Lower global DNA methylation levels have been associated with genomic instability and cancer in humans, making it a great potential biomarker in peripheral blood. So scientists took a close look at the factors around global methylation levels and found that race and gender play a huge role.
Researchers from Texas and New York measured the global DNA methylation levels in cancer-free individuals by pyrosequencing LINE-1s in peripheral blood, while at the same time tracking environmental and lifestyle factors like diet and body composition. When they determined what factors were associated with reduced LINE-1 methylation, this is what they found:
- Significantly lower global methylation levels in women
- Non-Hispanic blacks and Hispanics had significantly lower levels than non-Hispanic whites
- There were no significant changes with age, diet, or lifestyle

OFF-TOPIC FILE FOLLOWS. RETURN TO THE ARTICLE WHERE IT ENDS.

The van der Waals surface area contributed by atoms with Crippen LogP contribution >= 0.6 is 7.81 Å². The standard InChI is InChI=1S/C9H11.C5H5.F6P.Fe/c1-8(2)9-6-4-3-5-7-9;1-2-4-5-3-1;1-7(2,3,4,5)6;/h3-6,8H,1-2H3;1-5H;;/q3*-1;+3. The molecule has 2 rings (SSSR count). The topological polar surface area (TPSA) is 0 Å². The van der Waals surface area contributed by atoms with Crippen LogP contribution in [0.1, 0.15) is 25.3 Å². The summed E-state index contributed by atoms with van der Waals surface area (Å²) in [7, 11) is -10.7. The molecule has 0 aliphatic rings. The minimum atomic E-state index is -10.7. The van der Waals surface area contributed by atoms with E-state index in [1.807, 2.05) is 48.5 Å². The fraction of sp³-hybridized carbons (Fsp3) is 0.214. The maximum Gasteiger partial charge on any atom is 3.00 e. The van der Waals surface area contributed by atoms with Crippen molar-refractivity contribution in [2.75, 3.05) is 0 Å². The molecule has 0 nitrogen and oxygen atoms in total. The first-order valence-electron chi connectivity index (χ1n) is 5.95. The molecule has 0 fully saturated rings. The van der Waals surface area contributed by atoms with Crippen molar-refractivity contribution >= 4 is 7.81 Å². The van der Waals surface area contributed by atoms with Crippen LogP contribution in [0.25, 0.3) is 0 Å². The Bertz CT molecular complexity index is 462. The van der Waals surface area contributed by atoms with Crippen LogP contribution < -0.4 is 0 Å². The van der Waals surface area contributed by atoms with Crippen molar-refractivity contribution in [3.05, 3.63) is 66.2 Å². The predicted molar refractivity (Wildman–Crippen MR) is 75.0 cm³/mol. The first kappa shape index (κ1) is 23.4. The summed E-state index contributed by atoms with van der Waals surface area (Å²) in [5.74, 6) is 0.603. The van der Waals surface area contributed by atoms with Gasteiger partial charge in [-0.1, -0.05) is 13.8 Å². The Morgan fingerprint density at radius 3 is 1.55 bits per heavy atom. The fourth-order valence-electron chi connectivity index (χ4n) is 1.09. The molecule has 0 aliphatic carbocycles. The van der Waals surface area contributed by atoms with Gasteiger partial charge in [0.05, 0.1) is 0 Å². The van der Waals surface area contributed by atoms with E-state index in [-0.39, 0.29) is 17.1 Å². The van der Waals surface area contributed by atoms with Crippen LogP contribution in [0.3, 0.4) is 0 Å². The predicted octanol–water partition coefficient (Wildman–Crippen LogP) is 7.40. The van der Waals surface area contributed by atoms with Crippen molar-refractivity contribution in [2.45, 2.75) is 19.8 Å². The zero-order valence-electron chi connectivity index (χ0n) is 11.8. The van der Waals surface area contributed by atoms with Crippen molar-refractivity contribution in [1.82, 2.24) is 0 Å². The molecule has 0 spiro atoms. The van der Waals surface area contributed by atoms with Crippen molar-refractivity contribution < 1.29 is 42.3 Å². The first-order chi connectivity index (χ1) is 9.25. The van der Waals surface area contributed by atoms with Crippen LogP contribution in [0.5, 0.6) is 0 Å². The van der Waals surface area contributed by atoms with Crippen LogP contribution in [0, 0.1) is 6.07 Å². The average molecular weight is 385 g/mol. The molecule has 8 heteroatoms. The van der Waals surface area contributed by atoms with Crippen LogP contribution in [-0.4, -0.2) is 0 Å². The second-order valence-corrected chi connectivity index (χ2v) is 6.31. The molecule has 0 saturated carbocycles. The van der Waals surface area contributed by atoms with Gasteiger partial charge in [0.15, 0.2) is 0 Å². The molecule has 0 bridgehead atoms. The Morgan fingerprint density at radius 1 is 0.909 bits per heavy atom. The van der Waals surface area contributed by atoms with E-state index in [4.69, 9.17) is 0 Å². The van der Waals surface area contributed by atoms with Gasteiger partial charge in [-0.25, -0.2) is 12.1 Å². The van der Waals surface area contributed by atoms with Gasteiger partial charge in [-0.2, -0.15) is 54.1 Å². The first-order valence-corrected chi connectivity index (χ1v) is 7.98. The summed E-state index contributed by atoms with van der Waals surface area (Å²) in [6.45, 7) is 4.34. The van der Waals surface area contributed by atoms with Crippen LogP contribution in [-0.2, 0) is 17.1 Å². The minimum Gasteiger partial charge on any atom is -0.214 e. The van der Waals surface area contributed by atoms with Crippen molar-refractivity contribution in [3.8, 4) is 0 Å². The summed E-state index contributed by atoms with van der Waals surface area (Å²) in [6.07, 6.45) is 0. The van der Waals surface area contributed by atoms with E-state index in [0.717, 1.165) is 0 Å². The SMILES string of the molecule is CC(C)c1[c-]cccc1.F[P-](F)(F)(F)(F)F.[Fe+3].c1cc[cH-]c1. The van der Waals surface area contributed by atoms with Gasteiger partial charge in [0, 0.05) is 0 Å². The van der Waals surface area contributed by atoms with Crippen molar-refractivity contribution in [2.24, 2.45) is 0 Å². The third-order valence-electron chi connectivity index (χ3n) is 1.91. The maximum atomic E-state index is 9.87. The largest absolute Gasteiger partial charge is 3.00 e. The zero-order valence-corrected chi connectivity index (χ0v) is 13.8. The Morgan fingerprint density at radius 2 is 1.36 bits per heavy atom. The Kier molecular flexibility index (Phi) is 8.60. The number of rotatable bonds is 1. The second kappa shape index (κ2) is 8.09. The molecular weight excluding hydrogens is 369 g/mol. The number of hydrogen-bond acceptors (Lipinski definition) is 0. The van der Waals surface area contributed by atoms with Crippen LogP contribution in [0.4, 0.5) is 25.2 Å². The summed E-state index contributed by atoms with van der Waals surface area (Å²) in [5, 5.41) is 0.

- When the confounding factors of gender and ethnicity were taken into account, no significant difference was found based on amount of body fat
So while bad exercise habits and a fast-food diet may give you high cholesterol and pants that are too tight, it doesn’t seem to influence your global DNA methylation levels. Instead, that seems to have much more to do with your sex and ethnicity.
The authors conclude that before global methylation levels in peripheral blood can become the next hot biomarker, the gender and race factors will definitely need to be accounted for.
Check on all the global methylation factors in Epigenetics, May 2011
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